Cleveland is at the forefront when it comes to preparing students for college and the workforce. It stems from President Obama's "Computer Science for All" initiative, launched January, 2016.
This week, CMSD received a grant from the Cleveland Foundation to help fund the first phase of making that plan a reality. The goal is to use the $124,235 grant to make sure computer science classes are offered in all of CMSD's high schools within three years.
Over at John Marshall School of Information Technology, they were one of the pioneers; the school began offering computer science last academic calendar year.
"I want to be a doctor, said 11th grader Priyanka Rizal.
Rizal has a very clear end-goal.
"In the doctor field, we use computers to write like that database and reports," said Rizal.
She knows the importance of computer science, as do her teachers.
"This coming school year we'll have eight schools in the district that will teach two different computer science courses," said CSU Professor of Computer Science, Nigamanth Sridhar.
A college prepartory course and an advance placement AP course. Sridhar says the Cleveland Foundation grant will be divvied up between CSU and CMSD. CSU is running the project and training teachers within CMSD. The program is called "CS4All."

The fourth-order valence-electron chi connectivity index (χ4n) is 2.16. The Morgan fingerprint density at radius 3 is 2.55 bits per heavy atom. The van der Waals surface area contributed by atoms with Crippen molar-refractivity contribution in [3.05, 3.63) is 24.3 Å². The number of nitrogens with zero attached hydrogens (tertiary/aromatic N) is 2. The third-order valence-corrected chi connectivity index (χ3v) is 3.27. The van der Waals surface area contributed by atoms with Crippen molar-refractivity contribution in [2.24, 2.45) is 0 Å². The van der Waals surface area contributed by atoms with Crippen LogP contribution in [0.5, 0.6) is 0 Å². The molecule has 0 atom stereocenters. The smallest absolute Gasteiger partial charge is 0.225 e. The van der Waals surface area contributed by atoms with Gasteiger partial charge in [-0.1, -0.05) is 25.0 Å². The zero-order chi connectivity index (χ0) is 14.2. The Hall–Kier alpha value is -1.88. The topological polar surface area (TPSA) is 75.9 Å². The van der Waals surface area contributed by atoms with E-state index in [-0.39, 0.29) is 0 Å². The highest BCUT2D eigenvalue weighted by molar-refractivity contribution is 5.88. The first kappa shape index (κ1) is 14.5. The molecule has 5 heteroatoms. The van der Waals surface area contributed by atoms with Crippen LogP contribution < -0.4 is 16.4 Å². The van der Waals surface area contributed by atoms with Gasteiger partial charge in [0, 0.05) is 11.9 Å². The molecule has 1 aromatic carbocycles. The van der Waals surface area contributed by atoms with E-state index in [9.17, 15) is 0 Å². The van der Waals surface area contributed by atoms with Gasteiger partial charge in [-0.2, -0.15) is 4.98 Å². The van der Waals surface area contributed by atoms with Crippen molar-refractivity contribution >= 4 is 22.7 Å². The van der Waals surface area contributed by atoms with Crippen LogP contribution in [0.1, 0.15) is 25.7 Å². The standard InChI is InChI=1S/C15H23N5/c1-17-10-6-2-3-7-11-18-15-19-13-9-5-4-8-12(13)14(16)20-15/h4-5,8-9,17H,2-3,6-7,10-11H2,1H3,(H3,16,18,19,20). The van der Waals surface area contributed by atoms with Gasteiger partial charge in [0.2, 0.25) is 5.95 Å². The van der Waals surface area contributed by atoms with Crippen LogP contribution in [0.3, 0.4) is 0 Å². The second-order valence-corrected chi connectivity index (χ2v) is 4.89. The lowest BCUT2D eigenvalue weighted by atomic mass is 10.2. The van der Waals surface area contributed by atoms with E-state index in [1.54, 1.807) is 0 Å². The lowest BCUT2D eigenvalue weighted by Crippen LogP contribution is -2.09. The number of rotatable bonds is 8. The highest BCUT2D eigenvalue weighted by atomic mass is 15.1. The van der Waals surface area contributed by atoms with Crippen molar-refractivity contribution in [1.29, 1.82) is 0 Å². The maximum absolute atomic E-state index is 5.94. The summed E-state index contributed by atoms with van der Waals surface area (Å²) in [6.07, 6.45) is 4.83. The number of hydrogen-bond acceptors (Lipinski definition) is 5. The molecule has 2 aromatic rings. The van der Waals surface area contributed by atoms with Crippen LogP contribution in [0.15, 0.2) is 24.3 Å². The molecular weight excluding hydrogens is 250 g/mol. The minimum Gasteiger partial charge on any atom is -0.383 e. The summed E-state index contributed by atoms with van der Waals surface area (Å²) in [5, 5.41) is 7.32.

"It is important for everybody to have access and a basic understanding of what computer science is." said Sridhar.
He says it is more important now than ever before.
"The way we think is fundamentally being altered - the way the students that are coming through high school these days is fundamentally changed from what it was 20-25 years ago." said Sridhar.
"It's such a need so more students are exposed," said John Marshall School of IT teacher, Briana Guevara. "Between making video games and making apps that you can have on your phone to websites," said Guevara.
She is one of three instructors in Cleveland who is trained to teach a course called "AP Computer Science Principals."
"This fall is the first time it has ever been offered in the United States," said Guevara.
Another big focus is inclusion.
"Students who are English language learners, students who are in special education." said Guevara.
This is the first week of classes for students at John Marshall. The long-term goal is to expand computer science classes into the district's middle and elementary schools.